As Sandel writes:
These uses of markets to allocate health, education, public safety, national security, criminal justice, environmental protection, recreation, procreation and other social goods were for the most part unheard of 30 years ago. Today, we take them largely for granted.
There are many reasons why social relations have been so comprehensively and so quickly remade on a market model. The sheer force of events impelled change. The Soviet collapse discredited central planning and left some kind of market economy as the only viable alternative. But shifts in ideas were also important – and not only on the right. One whose importance has been widely underestimated was identified by Sandel in his path-breaking critique of John Rawls, Liberalism and the Limits of Justice (1982).
In A Theory of Justice (1971), Rawls – a Harvard colleague – had argued that basic human goods should be distributed according to egalitarian principles of fairness, which he attempted to formulate. Rawls rejected the doctrinaire neoliberalism promoted by Friedrich Hayek and Milton Friedman because of its denial of social justice. But his theory was silent on how basic goods were to be provided, which he seems to have seen mainly as an issue of efficiency. It did not matter greatly whether individuals received basic goods via the market, or through some non-market institution. However, as Sandel pointed out, the free-floating chooser in liberal theory is a myth. Individual choices are shaped by the meanings society attaches to goods. Passing over this fact, Rawls’s theory – which had huge influence – disarmed moral criticism of the market as much as right-wing libertarianism did.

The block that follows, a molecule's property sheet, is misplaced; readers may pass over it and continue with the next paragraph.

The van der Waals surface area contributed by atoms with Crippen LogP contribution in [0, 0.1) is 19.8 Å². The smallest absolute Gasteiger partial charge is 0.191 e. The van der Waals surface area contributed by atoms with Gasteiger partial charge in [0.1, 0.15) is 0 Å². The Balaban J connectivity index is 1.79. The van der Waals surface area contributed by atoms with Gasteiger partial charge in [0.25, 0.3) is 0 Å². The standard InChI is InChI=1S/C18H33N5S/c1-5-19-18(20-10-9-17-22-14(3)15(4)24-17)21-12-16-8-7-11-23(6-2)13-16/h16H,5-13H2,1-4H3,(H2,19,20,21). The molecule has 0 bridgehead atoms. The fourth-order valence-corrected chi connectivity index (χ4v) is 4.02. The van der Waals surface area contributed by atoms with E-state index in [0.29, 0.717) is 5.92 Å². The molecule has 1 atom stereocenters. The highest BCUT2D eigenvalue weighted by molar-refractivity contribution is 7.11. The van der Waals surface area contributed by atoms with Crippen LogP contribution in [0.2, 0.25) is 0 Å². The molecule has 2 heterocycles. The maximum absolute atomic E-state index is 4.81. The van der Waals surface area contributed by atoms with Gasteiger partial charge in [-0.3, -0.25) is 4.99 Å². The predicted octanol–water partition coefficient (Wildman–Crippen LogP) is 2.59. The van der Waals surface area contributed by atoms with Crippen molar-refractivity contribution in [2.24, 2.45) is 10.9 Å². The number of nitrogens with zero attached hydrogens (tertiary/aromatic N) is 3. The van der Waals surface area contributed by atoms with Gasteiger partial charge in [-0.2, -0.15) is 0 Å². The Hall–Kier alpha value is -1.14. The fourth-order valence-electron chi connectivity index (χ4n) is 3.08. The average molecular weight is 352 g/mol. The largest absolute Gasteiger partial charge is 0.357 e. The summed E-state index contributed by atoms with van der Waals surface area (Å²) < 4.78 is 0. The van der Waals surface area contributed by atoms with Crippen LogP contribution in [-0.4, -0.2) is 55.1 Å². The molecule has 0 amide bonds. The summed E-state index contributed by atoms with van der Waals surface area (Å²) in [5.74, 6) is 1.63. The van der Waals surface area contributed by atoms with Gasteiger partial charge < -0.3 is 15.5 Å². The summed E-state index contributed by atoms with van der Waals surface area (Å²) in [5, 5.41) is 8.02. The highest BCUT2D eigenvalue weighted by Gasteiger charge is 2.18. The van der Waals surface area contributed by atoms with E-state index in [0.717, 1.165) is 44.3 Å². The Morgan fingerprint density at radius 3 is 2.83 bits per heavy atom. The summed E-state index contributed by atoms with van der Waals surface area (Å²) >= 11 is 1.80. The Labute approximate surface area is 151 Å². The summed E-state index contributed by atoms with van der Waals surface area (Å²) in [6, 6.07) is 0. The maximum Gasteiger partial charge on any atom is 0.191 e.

In What Money Can’t Buy, Sandel shows how goods can change their nature when they are supplied through the market. Blood that is donated by volunteers to the NHS may not be physically different from blood sold to commercial blood banks in the US. But treating blood as a commodity has moral consequences. Not only does the blood that is bought and sold come largely from the poor; the social cohesion that is promoted when blood is collected by means of a gift relationship is lost. The idea that markets can rule as long as the distribution of income and wealth is corrected was accepted by many left-leaning economists. But although it may be an improvement on the worst kind of market fundamentalism, redistributive market liberalism is a flawed philosophy.